those who 'strongly' distressed were significantly more likely to attempt or plan suicide. 4. Being unable to talk: in response to the question "How much did not being able to talk about your emotions affect your self-harm and suicidal feelings?" 32.4% completely;
41.7% very much;
5.1% not at all 5. Other life crises included illness in family;
death in family;
illness of friend;
problems with friends;
death of a friend;
previous experience of abuse; own illness;
bullying. 6. The following were most likely to have planned or attempted suicide: those who had self-harmed;
affected by not talking about their emotions;
disabled/chronic illness or impairment;
effected by abuse; those with gender diverse identities Help-seeking 1. Who did participants ask for help from? 49% friends;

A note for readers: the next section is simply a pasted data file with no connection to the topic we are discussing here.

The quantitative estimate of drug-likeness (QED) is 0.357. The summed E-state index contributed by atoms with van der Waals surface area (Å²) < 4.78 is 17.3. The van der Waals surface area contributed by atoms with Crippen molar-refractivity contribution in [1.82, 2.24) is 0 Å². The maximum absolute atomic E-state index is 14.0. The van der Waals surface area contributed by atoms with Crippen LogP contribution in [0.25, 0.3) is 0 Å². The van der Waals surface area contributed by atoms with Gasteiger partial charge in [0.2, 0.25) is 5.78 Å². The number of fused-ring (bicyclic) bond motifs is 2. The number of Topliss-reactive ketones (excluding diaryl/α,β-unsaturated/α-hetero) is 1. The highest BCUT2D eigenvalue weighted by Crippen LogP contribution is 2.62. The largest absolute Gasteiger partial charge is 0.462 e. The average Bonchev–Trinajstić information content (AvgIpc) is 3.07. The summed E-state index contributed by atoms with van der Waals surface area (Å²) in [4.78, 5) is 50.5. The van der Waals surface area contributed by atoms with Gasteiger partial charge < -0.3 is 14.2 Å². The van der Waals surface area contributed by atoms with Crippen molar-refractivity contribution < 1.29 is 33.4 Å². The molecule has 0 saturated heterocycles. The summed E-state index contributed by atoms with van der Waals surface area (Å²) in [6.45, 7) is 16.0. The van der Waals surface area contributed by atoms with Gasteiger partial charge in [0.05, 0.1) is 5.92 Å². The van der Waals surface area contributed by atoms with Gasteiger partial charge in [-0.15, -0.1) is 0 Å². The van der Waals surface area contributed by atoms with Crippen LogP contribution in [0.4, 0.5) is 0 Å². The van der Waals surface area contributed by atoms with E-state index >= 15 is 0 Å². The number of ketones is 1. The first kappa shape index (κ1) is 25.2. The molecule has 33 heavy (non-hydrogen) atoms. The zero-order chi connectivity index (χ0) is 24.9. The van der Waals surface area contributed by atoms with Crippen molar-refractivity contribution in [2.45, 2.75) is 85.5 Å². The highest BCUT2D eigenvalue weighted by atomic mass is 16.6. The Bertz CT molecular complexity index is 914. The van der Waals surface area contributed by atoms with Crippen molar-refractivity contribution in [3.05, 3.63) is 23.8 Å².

22.90% I did not ask for help;
22.80% NHS mental health services;
22.80%; 21.10% parent/carer; 19.30% boyfriend/girlfriend; 17% school counsellor; 13.10% teacher; others: counsellor outside school, helpline (childline), LGBT youth group (about 25% of participants attended an LGBT youth group);
ther family member, youth worker, school nurse, religious leader. 2. Why did you ask for help? 57.90% I was no longer coping;
49.40% I could not go on with how I was feeling;
43.20% I was worried about my mental health; 33.90% I felt out of control;
32.80% I was desperate;
27% I knew what I was feeling was not…;
26.70% I could not imagine my future;
20.50% I was encouraged by someone else;
18.90% I was unable to lead the life I wanted;
14.70% I was forced by someone else. 3. Those most likely to seek help: those who had self-harmed;
planned or attempted suicide;
disability, chronic illness or impairment;
trans/gender diverse. 4. Reasons for hesitancy: fear of reactions to their LGBTQ disclosure; stigma of mental health diagnosis;
feeling like their distress would not be taken seriously by adults;